Better Things Recap: Group Chat

Pamela Adlon as Sam, Mikey Madison as Max. Photo: Jessica Brooks/FX
Better Things
Episode Title
Future Fever
Editor’s Rating

This week’s Better Things is about listening and the fact that most of us, Pamela Adlon’s Sam included, fail to do a decent job of it. 

In “Future Fever,” Sam proves that she’s pretty good at noting when other people neglect to devote their undivided attention to what’s actually being said. She calls out Frances, the busybody fellow soccer mom who asks her to pray for another mother suffering from an illness. (“Did she ask for that, the praying?” Sam skeptically wonders.) She criticizes Phil for rambling on and on while ignoring cues from others. At a restaurant, she really goes to town on Max for texting and not engaging with her (“Mom, I’m in a group chat. It’s a big thing,” Max explains), then unleashes a tornado of blame on the self-involved dude at the next table who’s neither seeing nor hearing his female companion. That last scenario gives this episode its biggest laugh, when Sam gestures to the seat across from Max and says to the guy, “You should sit over there since you both don’t listen and I will sit here with your lovely date, who you don’t notice.” In a great “I’ll have what she’s having” moment, the guy looks at Max, considers the invitation, then says a flirtatious “Hi,” prompting a chorus of “Eww!” from all three women.

Sam — and for that matter, most sentient beings — may not wear blinders as thick as First Date Guy, but the truth is she’s no better at two-way communication herself. When Frankie tells her she has a fever and can’t go to her soccer game, Sam refuses to absorb that information because it’s her turn to bring snacks. When Phil tries to give Sam her pin numbers in case she unexpectedly croaks, Sam just walks away. (Admittedly, it’s not necessarily helpful for Phil to start shouting that information during a dog walk.) And when it comes to Max, Sam definitely doesn’t sense the anxiety that’s dominating her daughter’s mental and emotional state, not until that get-together with a bunch of Sam’s friends where Max finally shares her feelings.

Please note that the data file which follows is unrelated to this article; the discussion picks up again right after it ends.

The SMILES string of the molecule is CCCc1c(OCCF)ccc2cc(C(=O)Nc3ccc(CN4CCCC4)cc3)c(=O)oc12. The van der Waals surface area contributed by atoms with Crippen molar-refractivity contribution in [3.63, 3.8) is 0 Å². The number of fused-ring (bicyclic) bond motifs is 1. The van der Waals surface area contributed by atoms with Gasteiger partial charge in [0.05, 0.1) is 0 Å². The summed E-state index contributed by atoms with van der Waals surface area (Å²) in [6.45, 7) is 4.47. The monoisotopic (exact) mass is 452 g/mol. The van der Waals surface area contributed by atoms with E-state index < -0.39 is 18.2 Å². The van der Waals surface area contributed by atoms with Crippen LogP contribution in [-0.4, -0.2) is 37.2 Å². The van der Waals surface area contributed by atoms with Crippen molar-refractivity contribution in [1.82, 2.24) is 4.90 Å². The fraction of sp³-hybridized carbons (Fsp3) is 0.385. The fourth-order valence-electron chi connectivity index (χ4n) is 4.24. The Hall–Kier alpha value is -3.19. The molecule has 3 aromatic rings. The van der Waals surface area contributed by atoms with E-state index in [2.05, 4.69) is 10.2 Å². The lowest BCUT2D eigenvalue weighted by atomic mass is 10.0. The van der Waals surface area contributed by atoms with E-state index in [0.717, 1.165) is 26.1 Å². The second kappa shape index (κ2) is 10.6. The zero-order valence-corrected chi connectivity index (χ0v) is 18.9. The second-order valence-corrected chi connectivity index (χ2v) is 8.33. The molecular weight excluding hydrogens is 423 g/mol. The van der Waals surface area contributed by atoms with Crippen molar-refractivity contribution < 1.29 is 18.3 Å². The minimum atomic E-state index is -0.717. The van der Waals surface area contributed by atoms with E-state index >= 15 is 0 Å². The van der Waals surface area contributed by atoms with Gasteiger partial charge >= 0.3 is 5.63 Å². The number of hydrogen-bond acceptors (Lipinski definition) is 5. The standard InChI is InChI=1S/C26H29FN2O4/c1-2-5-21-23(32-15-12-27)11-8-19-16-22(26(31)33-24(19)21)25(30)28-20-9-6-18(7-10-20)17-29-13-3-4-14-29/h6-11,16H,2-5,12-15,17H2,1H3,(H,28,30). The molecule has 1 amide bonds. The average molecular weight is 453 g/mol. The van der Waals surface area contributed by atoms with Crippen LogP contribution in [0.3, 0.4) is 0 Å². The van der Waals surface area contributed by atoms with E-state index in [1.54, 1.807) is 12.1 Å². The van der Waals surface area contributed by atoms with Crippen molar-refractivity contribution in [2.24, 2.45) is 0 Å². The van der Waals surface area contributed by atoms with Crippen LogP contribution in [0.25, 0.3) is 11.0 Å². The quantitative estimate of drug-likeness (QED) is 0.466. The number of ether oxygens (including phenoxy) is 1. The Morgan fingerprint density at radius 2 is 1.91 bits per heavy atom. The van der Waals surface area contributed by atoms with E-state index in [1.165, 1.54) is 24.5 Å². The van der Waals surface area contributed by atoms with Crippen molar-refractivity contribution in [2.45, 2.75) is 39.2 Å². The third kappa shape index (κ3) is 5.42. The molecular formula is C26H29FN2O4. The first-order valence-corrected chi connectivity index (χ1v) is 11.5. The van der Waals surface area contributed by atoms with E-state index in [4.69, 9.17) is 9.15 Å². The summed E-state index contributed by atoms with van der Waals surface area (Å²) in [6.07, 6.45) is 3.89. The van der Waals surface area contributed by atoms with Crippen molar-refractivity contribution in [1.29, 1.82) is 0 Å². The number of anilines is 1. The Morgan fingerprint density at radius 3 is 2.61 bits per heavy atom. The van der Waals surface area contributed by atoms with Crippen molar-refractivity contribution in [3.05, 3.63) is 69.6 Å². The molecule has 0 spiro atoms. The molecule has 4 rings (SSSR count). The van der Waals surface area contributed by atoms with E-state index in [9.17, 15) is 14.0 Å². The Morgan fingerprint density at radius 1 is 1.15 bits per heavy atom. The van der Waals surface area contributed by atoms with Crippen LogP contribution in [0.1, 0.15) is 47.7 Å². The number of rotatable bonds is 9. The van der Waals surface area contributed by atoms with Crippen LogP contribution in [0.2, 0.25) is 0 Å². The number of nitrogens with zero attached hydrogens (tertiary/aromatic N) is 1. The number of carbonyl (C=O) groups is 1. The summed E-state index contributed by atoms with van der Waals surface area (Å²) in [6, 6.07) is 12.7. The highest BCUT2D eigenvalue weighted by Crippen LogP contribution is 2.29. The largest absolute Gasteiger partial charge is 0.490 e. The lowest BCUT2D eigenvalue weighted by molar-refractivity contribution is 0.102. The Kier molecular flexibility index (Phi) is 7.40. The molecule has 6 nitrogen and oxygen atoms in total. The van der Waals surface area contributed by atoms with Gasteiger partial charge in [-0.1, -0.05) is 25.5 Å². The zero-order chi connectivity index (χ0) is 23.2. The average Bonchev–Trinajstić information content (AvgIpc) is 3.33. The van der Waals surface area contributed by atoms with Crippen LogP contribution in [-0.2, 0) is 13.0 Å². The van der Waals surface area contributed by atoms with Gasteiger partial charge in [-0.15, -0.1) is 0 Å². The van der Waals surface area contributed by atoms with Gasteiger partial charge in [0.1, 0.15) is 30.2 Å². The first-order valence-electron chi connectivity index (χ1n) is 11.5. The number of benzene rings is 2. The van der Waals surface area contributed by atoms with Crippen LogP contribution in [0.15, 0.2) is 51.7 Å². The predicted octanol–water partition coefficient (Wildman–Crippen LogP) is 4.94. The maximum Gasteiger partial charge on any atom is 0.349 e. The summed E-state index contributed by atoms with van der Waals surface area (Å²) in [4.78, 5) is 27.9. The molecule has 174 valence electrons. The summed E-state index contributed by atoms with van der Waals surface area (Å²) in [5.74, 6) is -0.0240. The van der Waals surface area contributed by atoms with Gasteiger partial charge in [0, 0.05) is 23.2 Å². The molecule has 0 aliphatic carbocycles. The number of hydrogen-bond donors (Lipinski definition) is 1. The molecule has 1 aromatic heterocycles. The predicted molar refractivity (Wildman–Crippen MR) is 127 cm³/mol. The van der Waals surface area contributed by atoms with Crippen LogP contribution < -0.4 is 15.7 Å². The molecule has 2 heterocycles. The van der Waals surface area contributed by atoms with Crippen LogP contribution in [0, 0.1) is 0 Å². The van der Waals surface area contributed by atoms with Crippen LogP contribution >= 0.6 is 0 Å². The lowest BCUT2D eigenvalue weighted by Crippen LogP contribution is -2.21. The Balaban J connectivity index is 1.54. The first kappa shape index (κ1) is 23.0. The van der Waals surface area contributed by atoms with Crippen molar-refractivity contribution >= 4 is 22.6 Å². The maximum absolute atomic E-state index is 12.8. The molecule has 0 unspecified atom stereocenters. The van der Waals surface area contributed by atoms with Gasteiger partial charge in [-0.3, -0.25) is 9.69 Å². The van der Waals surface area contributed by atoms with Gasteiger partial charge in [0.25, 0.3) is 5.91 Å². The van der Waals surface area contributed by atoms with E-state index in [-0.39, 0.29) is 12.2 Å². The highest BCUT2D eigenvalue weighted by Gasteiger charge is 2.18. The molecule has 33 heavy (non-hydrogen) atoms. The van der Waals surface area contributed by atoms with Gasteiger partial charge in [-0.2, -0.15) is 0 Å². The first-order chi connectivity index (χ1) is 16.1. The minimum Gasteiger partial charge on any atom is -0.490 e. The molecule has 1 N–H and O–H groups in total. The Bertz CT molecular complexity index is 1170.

“I don’t know what I’m going to do with my life,” she begins. “I’m really confused and I’m never getting into college.” Sam opens her mouth to protest, but then Diedrich Bader’s Rich, in a wonderfully subtle gesture, waves his hand to signal that she should stop talking. Be quiet, he’s saying. You might actually hear your daughter.

That casual living-room conversation — a group chat IRL — is the centerpiece of this episode. It’s filled with all the things that make Better Things so terrific: a casual, natural vibe, dialogue that never rings false for a millisecond, a lens that focuses on faces reacting and not just mouths moving, and an ability to capture tiny moments — like a single admission of self-doubt from a teenager to a roomful of adults — that speak to universal truths. In this case, it's the fact that many people spend their lives feeling inadequate and believing they’re alone in those feelings. Watching this scene reminded me of how much easier it was, at 16, to confide in grown-ups who weren’t your mom or dad. It also suggests that teens like Max, raised on social media and texting to mass recipients, are much more comfortable sharing in a public way than they are in intimate, one-on-one conversation.

“I am just now starting to realize that I am going to be, like, 18 in two years,” Max says. (Note how Mikey Madison dials back Max’s usual entitled air to unearth the vulnerability beneath this line.) “And it’s like, I already blew it. That’s how it feels.”

“You know, honey,” says Tressa (Rebecca Metz), “I felt exactly like that when I was your age. And when I was 20. And this morning.”

“I’m going to let you in on a big, fat secret about life, and that’s that you don’t ever figure it out and you’re always behind, and it’s kind of always unfair, frankly,” adds Macy (Lucy Davis, Dawn from the British version of The Office). Sam doesn’t say anything, but she does start to cry, which instantly made me tear up too. Better Things being Better Things, it doesn’t lean into that sentimentality for very long, instead opting to let a scantily clad Phil crash the party and accuse Sam of stealing wine from her garage. To Phil’s credit, at least she didn’t talk about pantyhose while using racial slurs.

Sam eventually shows Max that she heard her. They go shopping together, and Sam visually demonstrates through the use of fashion — a nice, feminine touch — that Max might already look more like the woman she wants to be than she realizes. “You know those people that you see every day that look like they have their shit together and they made all the right choices and how impossible it seems just to get to that place?” Sam says. “Well, look. Look at you. You look like one of those people. And all they did was put on the clothes.”

It’s another way of saying: We’re all faking it, but admitting that also makes us real.

We’re now officially halfway through season one of Better Things and so far, it keeps delivering on the promise of its pilot. There are a number of great shows on TV right now that deal with family dynamics, including other newcomers like Speechless and HBO’s Divorce. But I can’t think of another show where the relationships between a parent and her children feel so real and lived-in, as if they’re playing out in actual life and, for a half hour every week, FX simply lets us observe them.

Life is good, Sam tells Max, even at its worst. The same could be said about the sensibility of Better Things, a show that stubbornly refuses to sugarcoat anything. Every week, it admits that life is hard. But it also lets us in on another of life’s big, fat secrets: All the things that make it hard are also what make it so exquisite.